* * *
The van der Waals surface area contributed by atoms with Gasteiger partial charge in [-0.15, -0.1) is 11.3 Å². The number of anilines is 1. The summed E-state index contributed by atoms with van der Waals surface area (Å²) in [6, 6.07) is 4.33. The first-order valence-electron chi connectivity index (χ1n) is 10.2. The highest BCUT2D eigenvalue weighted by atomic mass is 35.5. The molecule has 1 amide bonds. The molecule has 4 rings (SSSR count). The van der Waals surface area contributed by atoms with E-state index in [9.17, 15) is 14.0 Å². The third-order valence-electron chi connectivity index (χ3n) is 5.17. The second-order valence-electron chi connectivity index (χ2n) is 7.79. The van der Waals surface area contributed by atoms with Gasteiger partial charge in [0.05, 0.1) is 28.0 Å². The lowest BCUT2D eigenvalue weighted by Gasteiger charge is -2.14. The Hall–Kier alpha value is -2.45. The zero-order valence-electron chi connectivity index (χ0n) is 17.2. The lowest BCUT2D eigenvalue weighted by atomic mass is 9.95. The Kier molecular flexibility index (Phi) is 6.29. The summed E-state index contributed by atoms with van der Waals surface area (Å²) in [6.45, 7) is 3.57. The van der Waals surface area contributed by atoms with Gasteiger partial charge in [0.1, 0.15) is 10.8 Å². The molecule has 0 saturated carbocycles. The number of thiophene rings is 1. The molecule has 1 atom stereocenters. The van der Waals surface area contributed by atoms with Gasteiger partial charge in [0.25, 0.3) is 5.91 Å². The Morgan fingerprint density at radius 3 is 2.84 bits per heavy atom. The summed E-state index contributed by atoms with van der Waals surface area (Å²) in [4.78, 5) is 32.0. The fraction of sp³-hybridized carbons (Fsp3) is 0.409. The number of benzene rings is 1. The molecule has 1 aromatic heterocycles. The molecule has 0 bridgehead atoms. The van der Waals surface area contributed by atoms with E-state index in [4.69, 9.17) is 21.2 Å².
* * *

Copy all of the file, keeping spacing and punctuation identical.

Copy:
The van der Waals surface area contributed by atoms with Gasteiger partial charge in [-0.15, -0.1) is 11.3 Å². The number of anilines is 1. The summed E-state index contributed by atoms with van der Waals surface area (Å²) in [6, 6.07) is 4.33. The first-order valence-electron chi connectivity index (χ1n) is 10.2. The highest BCUT2D eigenvalue weighted by atomic mass is 35.5. The molecule has 1 amide bonds. The molecule has 4 rings (SSSR count). The van der Waals surface area contributed by atoms with E-state index in [9.17, 15) is 14.0 Å². The third-order valence-electron chi connectivity index (χ3n) is 5.17. The second-order valence-electron chi connectivity index (χ2n) is 7.79. The van der Waals surface area contributed by atoms with Gasteiger partial charge in [0.05, 0.1) is 28.0 Å². The lowest BCUT2D eigenvalue weighted by Gasteiger charge is -2.14. The Hall–Kier alpha value is -2.45. The zero-order valence-electron chi connectivity index (χ0n) is 17.2. The lowest BCUT2D eigenvalue weighted by atomic mass is 9.95. The Kier molecular flexibility index (Phi) is 6.29. The summed E-state index contributed by atoms with van der Waals surface area (Å²) in [6.45, 7) is 3.57. The van der Waals surface area contributed by atoms with Gasteiger partial charge in [0.1, 0.15) is 10.8 Å². The molecule has 0 saturated carbocycles. The number of thiophene rings is 1. The molecule has 1 atom stereocenters. The van der Waals surface area contributed by atoms with Gasteiger partial charge in [0.25, 0.3) is 5.91 Å². The Morgan fingerprint density at radius 3 is 2.84 bits per heavy atom. The summed E-state index contributed by atoms with van der Waals surface area (Å²) in [4.78, 5) is 32.0. The fraction of sp³-hybridized carbons (Fsp3) is 0.409. The number of benzene rings is 1. The molecule has 1 aromatic heterocycles. The molecule has 0 bridgehead atoms. The van der Waals surface area contributed by atoms with E-state index in [4.69, 9.17) is 21.2 Å².